Bryan Guinness, 2nd Baron Moyne

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Bryan Walter Guinness, 2nd Baron Moyne (27 October 1905 – 6 July 1992), was an heir to part of the Guinness family brewing fortune, lawyer, poet and novelist. He married Diana Mitford, but later divorced her.

Family[edit]

He was born to Walter Edward Guinness (created 1st Baron Moyne in 1932), son of Edward Guinness, 1st Earl of Iveagh, and Lady Evelyn Stuart Erskine, daughter of the 14th Earl of Buchan. He attended Heatherdown School, near Ascot in Berkshire, followed by Eton College (also in Berkshire), and Christ Church, Oxford, and was called to the bar in 1931.

As an heir to the Guinness brewing fortune and a handsome, charming young man, Bryan was an eligible bachelor. One of London's "Bright Young Things", he was an organiser of the 1929 "Bruno Hat" hoax art exhibition, held at his home in London.[1] Also in 1929 he married the Hon. Diana Mitford, one of the Mitford sisters, and had two sons with her: Jonathan and Desmond. The couple became leaders of the London artistic and social scene and were dedicatees of Evelyn Waugh's second novel Vile Bodies. However, they divorced in 1933, after Diana deserted him for British fascist leader Sir Oswald Mosley.

Guinness remarried happily in 1936 to Elisabeth Nelson, of the Nelson publishing family, with whom he would have nine children.

  • Rosaleen (b. 1937) married Sudhiir Mulji.
  • Diarmid, (b. 1938, d. 1977) married Felicity, daughter of Sir Andrew Carnwath.
  • Fiona (b. 1940)
  • Finn (b. 1945) married Mary Price.
  • Kieran (b. 1949) married Vivienne Halban.
  • Thomasin (b. 1947)
  • Catriona (b. 1950)
  • Erskine (b. 1953) [2] married Louise Dillon-Malone
  • Mirabel (b. 1956) married Patrick Helme

Public life[edit]

During World War II Guinness served for three years in the Middle East with the Spears Mission to the Free French, being a fluent French speaker, with the rank of major. Then in November 1944 Guinness succeeded to the barony when his father, posted abroad as Resident Minister in the Middle East by his friend Winston Churchill, was assassinated in Cairo.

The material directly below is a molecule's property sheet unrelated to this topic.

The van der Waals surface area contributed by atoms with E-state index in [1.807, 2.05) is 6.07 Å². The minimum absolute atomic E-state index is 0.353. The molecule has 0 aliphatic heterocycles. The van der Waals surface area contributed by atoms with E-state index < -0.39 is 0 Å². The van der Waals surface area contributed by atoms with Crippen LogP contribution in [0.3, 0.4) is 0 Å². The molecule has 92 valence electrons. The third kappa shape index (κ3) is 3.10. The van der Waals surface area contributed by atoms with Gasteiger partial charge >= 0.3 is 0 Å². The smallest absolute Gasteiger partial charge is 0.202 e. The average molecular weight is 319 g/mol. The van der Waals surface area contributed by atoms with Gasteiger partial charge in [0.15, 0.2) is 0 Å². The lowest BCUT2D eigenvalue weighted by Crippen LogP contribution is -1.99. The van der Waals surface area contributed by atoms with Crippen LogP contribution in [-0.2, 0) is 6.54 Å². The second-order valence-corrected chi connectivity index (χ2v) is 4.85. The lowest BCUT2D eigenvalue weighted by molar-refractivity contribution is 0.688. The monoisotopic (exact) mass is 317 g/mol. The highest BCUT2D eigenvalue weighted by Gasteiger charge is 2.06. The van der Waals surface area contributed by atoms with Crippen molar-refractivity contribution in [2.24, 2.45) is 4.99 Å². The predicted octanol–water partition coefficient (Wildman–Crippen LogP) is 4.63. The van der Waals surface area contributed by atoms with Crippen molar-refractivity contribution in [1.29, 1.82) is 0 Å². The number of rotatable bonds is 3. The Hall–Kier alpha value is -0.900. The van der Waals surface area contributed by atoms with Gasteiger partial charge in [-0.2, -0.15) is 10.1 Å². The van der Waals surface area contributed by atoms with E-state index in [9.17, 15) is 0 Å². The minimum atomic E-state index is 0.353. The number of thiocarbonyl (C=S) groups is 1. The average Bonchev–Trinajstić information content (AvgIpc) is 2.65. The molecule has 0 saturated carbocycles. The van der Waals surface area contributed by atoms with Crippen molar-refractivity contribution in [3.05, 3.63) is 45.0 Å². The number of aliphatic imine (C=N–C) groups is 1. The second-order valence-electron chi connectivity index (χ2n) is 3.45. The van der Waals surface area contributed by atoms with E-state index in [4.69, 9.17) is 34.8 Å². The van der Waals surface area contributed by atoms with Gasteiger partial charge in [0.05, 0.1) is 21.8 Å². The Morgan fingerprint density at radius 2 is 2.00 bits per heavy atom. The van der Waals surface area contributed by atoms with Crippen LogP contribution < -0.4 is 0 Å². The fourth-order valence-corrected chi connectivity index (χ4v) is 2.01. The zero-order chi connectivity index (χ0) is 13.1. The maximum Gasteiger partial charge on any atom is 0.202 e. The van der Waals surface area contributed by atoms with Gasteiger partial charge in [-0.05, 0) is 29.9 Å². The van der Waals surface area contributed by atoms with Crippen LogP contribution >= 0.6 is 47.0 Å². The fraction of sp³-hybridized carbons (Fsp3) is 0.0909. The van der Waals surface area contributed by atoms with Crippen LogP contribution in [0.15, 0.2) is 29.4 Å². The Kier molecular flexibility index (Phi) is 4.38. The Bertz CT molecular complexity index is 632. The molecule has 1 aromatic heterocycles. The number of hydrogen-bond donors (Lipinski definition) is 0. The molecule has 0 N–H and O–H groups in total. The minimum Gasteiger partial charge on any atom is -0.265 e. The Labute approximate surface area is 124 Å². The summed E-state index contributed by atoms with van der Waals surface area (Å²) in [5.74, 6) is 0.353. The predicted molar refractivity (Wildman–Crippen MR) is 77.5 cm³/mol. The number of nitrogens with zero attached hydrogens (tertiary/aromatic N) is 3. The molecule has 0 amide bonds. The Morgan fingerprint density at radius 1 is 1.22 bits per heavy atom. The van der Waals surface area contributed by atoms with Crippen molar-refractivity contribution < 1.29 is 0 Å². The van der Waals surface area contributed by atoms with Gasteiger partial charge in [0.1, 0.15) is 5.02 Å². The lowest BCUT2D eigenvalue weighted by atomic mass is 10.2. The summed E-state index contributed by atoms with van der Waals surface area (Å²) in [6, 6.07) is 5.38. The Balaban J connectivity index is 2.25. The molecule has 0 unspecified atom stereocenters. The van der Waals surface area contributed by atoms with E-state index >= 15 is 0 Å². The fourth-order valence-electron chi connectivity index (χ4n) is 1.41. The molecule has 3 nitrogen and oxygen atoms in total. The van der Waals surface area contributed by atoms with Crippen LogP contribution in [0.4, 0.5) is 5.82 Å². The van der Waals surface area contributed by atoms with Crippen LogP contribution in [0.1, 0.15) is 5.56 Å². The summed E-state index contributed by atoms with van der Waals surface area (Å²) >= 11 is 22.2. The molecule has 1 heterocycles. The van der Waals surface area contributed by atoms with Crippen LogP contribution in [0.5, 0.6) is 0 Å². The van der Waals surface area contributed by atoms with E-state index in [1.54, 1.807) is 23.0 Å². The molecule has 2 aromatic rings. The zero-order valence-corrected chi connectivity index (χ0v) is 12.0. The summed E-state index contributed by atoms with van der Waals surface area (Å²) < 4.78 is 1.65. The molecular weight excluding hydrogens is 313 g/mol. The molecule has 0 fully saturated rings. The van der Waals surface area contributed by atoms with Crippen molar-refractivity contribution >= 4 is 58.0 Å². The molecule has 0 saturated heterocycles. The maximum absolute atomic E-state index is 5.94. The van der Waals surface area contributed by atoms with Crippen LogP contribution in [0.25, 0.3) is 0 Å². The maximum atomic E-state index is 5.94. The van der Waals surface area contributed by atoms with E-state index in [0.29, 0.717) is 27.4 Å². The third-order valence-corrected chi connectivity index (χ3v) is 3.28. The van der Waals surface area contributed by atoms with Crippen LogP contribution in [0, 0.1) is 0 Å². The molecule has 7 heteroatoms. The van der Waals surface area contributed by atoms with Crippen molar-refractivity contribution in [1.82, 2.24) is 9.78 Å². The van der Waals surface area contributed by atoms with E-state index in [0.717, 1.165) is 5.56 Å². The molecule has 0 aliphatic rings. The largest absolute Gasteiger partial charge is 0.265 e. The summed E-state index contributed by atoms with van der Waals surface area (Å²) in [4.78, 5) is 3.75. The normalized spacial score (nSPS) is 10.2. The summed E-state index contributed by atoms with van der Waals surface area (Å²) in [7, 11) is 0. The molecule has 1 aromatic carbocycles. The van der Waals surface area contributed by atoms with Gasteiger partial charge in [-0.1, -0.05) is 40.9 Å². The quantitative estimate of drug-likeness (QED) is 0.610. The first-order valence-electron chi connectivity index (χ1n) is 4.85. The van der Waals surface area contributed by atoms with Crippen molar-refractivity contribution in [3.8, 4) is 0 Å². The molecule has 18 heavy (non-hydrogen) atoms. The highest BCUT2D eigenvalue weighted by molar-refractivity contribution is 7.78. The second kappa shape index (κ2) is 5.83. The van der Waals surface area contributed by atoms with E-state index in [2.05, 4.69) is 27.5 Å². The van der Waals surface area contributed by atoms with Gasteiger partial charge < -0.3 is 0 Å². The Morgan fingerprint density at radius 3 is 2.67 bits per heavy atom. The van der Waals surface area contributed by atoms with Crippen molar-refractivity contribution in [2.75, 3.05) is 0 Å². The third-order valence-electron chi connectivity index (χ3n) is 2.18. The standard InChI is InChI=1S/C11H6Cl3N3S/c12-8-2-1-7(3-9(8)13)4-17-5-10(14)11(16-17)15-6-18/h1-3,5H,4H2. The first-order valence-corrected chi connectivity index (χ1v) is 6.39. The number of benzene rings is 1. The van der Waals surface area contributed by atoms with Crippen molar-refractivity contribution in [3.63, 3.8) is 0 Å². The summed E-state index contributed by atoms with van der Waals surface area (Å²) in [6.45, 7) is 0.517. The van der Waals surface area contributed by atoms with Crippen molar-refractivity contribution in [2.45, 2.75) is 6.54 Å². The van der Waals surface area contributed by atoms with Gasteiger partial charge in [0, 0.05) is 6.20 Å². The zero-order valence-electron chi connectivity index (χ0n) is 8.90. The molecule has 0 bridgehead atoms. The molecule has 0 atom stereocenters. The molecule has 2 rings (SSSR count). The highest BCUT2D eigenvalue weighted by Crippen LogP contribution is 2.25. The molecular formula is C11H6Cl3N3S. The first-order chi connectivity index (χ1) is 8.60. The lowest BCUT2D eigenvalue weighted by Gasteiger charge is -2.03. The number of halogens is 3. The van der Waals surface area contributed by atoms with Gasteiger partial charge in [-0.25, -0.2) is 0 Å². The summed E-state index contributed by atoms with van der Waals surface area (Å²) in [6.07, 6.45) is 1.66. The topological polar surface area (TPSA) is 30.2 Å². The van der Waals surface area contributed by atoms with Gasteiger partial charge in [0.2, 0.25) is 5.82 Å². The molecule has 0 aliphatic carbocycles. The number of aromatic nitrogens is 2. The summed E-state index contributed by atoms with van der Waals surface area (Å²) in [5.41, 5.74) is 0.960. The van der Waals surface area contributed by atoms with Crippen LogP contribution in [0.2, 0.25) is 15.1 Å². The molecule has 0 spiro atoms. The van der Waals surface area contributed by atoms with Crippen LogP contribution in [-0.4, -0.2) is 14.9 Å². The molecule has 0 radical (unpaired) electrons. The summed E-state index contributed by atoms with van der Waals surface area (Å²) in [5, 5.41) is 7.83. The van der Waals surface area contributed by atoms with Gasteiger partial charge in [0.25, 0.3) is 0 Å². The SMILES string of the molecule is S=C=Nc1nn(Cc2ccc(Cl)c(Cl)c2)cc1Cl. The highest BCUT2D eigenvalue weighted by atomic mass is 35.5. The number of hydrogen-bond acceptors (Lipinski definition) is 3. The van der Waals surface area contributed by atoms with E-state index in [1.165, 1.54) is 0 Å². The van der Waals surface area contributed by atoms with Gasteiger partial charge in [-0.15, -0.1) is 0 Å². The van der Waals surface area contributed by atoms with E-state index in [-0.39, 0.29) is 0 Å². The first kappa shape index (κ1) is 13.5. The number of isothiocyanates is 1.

After the war, Lord Moyne served on the board of the Guinness corporation, as well as the Guinness Trust and the Iveagh Trust, sitting as a crossbencher in the House of Lords. He served for 35 years as a trustee of the National Gallery of Ireland and donated several works to the gallery. He wrote a number of critically applauded novels, memoirs, books of poetry, and plays. With Frank Pakenham he sought the return of the "Lane Bequest" to Dublin, resulting in the 1959 compromise agreement.

Lord Moyne died in 1992 at Biddesden, his home in Hampshire, and was succeeded by his eldest son Jonathan.

Bibliography[edit]

  • Plays: The Fragrant Concubine, A Tragedy (1938); A Riverside Charade (1954)
  • Children's books: The Story of Johnny and Jemima (1936); The Children of the Desert (1947); The Animal’s Breakfast (1950); Catriona and the Grasshopper (1957); Priscilla and the Prawn (1960); The Girl with the Flower (1966).
  • Poetry: Twenty-three Poems (1931); Under the eyelid (1935); Reflexions (1947); Collected Poems (1956); The Rose in the Tree (1964); The Clock (1973); On a Ledge (1992).
  • Novels: Singing Out of Tune (1933); Landscape with Figures (1934); A Week by the Sea (1936); Lady Crushwell’s Companion (1938); A Fugue of Cinderellas (1956); Leo and Rosabelle (1961); The Giant’s Eye (1964); The Engagement (1969); Hellenic Flirtation (1978)
  • Memoirs: Potpourri (1982); Personal Patchwork 1939-45 (1986); Dairy not kept (1988).

Further reading[edit]

  • The Story of a Nutcracker (with Desmond McCarthy 1953).
  • Gannon Charles: Cathal Gannon - The Life and Times of a Dublin Craftsman (Dublin 2006).

Notes[edit]

Peerage of the United Kingdom
Preceded by
Walter Guinness
Baron Moyne
1944–1992
Succeeded by
Jonathan Guinness